A garden grows across the generations
Seedling, sapling, full-fledged flower: The life cycle of a plant is much the same as that of a person. Since gardens grow and people grow, what better idea than to cultivate both?
A visit to the Berkshire Bo tanical Garden shows its influence on people across generations.
Events like this weekend's annual "Grow Show" gather people of all ages to show flowers, vegetables and plants they have grown and photographs they have taken. The show takes place Saturday from 1 to 5 p.m., and Sunday from 10 a.m. to 5 p.m.
For young visitors, this year the Berkshire Botanical Garden, in partnership with the Farm Ed ucation Collaborative, is offering a new camp to teach children ages 5 to 10 about food production, animal care and even sales.
Among the diverse range of activities, the children meet senior gardeners. On Tuesdays, mem bers of the Herb Associates come in to work with the children. Elizabeth Leonard and her mother, Barbara Brouker, of Pittsfield, as well as Clara Archambault, of Devonshire Estates, longtime Herb Associate members, help maintain an herb garden run by the association. On this morning, the older women were weeding and cutting old blossoms.
Brouker, a master gardener and a member of the Herb Associates for more than 15 years, had been the librarian in Richmond when she became involved with the association. In 1995 she took a 12-week intensive gardening course through the University of Mass achusetts and, along with a group of dedicated plant people, be came a master gardener.
Leonard, also a master gardener and a member for more than 10 years, is a retired elementary school teacher, so she said working with children was natural for her. In talking about the herb garden's unique qualities, Leonard explained to the campers that "herbs are useful plants -- they are insect repellents."
She led campers in making a lavender sachet and a dipping sauce for vegetables.
"We make products that sell," she said.
On Thursdays, the campers offer a farmers' market, where they sell produce, eggs and the products that they made during the week. On Fridays they prepare a final feast with the counselors that also consists of what they've made and harvested during the week in their own garden.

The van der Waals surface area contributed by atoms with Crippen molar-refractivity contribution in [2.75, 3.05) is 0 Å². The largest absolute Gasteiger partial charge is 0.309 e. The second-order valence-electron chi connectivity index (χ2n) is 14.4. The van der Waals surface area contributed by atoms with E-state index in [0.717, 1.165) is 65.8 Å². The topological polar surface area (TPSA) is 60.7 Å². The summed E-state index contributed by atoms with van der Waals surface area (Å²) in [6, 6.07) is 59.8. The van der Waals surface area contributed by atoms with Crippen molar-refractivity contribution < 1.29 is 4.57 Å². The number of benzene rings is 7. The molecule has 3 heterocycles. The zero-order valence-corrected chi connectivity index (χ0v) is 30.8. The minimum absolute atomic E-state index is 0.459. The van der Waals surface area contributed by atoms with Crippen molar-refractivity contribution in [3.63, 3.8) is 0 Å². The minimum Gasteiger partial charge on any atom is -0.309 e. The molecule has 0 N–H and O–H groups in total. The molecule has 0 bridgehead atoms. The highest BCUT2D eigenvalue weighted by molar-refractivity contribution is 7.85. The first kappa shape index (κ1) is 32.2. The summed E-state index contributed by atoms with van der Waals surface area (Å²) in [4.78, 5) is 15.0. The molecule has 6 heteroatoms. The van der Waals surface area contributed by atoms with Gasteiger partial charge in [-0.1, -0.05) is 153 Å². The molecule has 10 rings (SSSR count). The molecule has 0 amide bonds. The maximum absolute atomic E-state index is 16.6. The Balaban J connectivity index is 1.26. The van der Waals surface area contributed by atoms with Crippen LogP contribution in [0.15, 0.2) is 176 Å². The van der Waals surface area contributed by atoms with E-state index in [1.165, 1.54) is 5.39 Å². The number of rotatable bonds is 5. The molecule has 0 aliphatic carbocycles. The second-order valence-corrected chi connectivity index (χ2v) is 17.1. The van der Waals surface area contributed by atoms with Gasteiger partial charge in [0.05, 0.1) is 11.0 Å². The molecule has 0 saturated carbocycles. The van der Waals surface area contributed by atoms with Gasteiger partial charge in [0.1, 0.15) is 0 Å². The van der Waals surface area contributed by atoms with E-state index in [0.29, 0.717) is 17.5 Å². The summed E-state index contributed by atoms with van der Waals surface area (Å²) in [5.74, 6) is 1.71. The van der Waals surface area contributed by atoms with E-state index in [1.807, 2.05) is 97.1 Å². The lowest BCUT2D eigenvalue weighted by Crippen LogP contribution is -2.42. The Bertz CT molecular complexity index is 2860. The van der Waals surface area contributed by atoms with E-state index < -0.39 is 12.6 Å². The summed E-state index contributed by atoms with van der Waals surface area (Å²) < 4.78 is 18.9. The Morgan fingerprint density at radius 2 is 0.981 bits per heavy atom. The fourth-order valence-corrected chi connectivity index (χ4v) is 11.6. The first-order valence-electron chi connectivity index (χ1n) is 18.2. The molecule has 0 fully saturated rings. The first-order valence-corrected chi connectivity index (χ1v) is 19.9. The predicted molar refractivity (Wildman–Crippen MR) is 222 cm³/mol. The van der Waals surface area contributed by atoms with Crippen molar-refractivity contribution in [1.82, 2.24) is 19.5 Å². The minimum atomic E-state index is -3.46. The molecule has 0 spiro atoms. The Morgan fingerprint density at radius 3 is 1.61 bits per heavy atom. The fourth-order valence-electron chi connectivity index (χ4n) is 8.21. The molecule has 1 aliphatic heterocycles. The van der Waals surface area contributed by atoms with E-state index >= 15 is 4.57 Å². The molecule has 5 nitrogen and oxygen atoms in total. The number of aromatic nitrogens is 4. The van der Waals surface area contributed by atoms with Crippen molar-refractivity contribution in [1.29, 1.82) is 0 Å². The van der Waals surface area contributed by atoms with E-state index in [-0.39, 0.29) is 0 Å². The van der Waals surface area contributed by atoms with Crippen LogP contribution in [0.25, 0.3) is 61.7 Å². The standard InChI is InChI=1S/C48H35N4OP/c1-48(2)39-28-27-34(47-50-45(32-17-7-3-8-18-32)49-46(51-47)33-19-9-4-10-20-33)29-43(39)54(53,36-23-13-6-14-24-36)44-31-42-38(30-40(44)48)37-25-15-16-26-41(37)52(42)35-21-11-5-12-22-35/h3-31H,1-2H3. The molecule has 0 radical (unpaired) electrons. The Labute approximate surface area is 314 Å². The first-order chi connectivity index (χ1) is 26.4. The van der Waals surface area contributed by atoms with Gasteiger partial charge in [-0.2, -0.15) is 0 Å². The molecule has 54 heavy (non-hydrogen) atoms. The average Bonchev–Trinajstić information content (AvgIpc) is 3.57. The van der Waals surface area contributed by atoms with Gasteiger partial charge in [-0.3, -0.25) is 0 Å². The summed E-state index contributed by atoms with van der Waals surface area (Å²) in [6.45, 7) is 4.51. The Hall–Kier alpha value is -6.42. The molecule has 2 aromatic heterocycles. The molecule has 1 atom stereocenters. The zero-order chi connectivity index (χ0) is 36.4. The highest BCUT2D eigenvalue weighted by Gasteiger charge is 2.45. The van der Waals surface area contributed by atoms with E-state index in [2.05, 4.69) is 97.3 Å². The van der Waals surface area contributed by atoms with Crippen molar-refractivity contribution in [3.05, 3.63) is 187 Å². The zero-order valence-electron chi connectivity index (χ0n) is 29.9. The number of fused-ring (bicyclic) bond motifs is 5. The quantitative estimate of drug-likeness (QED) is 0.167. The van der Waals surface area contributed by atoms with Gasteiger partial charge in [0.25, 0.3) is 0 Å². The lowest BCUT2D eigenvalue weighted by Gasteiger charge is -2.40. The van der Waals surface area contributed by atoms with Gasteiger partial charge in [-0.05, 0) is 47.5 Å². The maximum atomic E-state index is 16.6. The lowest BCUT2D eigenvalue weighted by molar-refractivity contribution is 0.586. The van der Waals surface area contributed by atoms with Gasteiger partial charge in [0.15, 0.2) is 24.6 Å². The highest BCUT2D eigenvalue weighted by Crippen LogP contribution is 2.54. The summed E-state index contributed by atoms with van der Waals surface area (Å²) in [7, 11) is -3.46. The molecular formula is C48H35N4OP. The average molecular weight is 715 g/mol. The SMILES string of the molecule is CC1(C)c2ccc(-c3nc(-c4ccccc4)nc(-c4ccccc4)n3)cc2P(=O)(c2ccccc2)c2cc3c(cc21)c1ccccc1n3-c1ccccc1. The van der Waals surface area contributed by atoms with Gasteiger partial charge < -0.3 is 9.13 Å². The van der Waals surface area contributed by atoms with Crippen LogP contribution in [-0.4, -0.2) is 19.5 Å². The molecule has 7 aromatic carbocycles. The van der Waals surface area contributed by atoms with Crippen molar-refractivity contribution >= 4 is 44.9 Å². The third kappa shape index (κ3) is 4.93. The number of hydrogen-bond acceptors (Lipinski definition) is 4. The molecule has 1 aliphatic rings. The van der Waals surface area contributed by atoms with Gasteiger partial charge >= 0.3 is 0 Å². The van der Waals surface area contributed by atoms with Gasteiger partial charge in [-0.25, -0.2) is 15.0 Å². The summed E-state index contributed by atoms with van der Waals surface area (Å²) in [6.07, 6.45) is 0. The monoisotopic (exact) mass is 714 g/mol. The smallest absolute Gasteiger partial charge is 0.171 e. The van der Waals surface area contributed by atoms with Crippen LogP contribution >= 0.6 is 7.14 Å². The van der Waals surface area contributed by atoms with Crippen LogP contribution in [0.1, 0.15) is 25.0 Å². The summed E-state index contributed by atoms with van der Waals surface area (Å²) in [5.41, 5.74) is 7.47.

A group of teenagers, the Greenagers, designed the children's garden for the camp. The teens measured, sawed and constructed seven raised beds to provide campers with a hands-on gardening experience.
Counselors for the camp also learn educational and animal skills, so they can teach the campers animal care.
Jamie Samowitz of New Marl borough, youth education coordinator for the garden and the camp, came here from Hamp shire College's working farm. Elizabeth Carey, director of education at the botanical garden, decided to bring the camp idea here.
"Kids are learning real life skills like empathy and community building," Samowitz said. "They are working together to take care of each other." Through this they are learning ethics and how to care properly for living things. "Kids understand where they are in the cycle of things," Jamie said. "And it's fun!"
Baby animals such as goats and piglets are brought in on a daily basis for the children to play with and take care of. On this day, two goats, a mother and daughter named Jewel and Ivory, were visiting and the campers had just finished making goat cheese. Chick ens also lay the eggs sold at the farmers' market, and the children tend baby chicks.
Grownup visitors -- including Gov. Deval Patrick -- have taken workshops to build chicken coops in the garden.
The garden's adult workshops, activities and classes range from art and horticulture to "How to Build a Cob Oven."
The Berkshire Botanical Gar den cultivates minds, bodies and plants, and from the younger sect to the older, everyone can find a piece of it to enjoy.
In the afternoon, the young campers share what they are grateful for. Today, some of what was thankful for were the goats and bunnies, the shade, the grass and the counselors. When one child picked at and pulled up some grass, one of the young counselors suggested that he treat the grass as gently and kindly as they do the animals.
What: The ‘Grow Show' juried exhibitions of flowers, vegetables and plants in three different divisions grown by gardeners of all ages. Garden Photography Competition with the Berkshire Museum Camera Club.
When: Saturday from 1 to
5 p.m. and Sunday from
10 a.m. to 5 p.m.
Where: Berkshire Botanical Garden, Routes 183 and 102, Stockbridge
Admission: Garden admission is $12 for adults, $10 for seniors and students, and free for
children under 12
What: Exhibit, ‘Contained Exuberance,' opens Saturday: display of container gardens ranging from traditional to whimsical scattered throughout the 15-acre garden.
When: 'Designer Walkabout' Saturday at 11 a.m.,
designers share back
stories behind their designs.
Other exhibits: ‘Gimme Shelter: Architects Design for Shade' --examples of ancient Japanese charring techniques as well as green roofs, reinvented traditionalist architecture and surprise sound elements.
‘Garden Time: Objects Employing the Sun' -- antique and newly constructed armillaries, spheres and sundials made of stone, iron, bronze and other metals.
Information: (413) 298-3926, berkshirebotanical.org
TALK TO US
If you'd like to leave a comment (or a tip or a question) about this story with the editors, please email us. We also welcome letters to the editor for publication; you can do that by filling out our letters form and submitting it to the newsroom.